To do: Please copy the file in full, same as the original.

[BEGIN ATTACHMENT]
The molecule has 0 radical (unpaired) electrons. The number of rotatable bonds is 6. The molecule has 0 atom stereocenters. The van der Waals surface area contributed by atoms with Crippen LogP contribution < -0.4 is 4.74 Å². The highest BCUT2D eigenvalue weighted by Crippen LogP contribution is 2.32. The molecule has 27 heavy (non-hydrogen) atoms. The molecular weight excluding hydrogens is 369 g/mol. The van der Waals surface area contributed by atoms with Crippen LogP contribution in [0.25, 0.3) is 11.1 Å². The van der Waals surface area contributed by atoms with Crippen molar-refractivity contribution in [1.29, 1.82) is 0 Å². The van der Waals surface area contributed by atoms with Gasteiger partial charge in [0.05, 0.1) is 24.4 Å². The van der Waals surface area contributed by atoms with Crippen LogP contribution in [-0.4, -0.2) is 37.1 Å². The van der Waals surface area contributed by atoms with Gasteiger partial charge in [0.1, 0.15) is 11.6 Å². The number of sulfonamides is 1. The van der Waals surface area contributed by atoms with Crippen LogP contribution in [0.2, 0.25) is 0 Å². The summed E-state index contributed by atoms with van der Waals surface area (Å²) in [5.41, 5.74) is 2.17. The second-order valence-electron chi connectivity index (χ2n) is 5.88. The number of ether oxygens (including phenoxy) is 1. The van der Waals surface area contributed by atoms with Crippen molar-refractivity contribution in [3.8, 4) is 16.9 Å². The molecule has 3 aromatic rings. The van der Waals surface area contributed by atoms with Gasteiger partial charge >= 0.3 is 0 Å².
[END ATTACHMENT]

The molecule has 0 radical (unpaired) electrons. The number of rotatable bonds is 6. The molecule has 0 atom stereocenters. The van der Waals surface area contributed by atoms with Crippen LogP contribution < -0.4 is 4.74 Å². The highest BCUT2D eigenvalue weighted by Crippen LogP contribution is 2.32. The molecule has 27 heavy (non-hydrogen) atoms. The molecular weight excluding hydrogens is 369 g/mol. The van der Waals surface area contributed by atoms with Crippen LogP contribution in [0.25, 0.3) is 11.1 Å². The van der Waals surface area contributed by atoms with Crippen molar-refractivity contribution in [1.29, 1.82) is 0 Å². The van der Waals surface area contributed by atoms with Gasteiger partial charge in [0.05, 0.1) is 24.4 Å². The van der Waals surface area contributed by atoms with Crippen LogP contribution in [-0.4, -0.2) is 37.1 Å². The van der Waals surface area contributed by atoms with Gasteiger partial charge in [0.1, 0.15) is 11.6 Å². The number of sulfonamides is 1. The van der Waals surface area contributed by atoms with Crippen LogP contribution in [0.2, 0.25) is 0 Å². The summed E-state index contributed by atoms with van der Waals surface area (Å²) in [5.41, 5.74) is 2.17. The second-order valence-electron chi connectivity index (χ2n) is 5.88. The number of ether oxygens (including phenoxy) is 1. The van der Waals surface area contributed by atoms with Crippen molar-refractivity contribution in [3.8, 4) is 16.9 Å². The molecule has 3 aromatic rings. The van der Waals surface area contributed by atoms with Gasteiger partial charge >= 0.3 is 0 Å².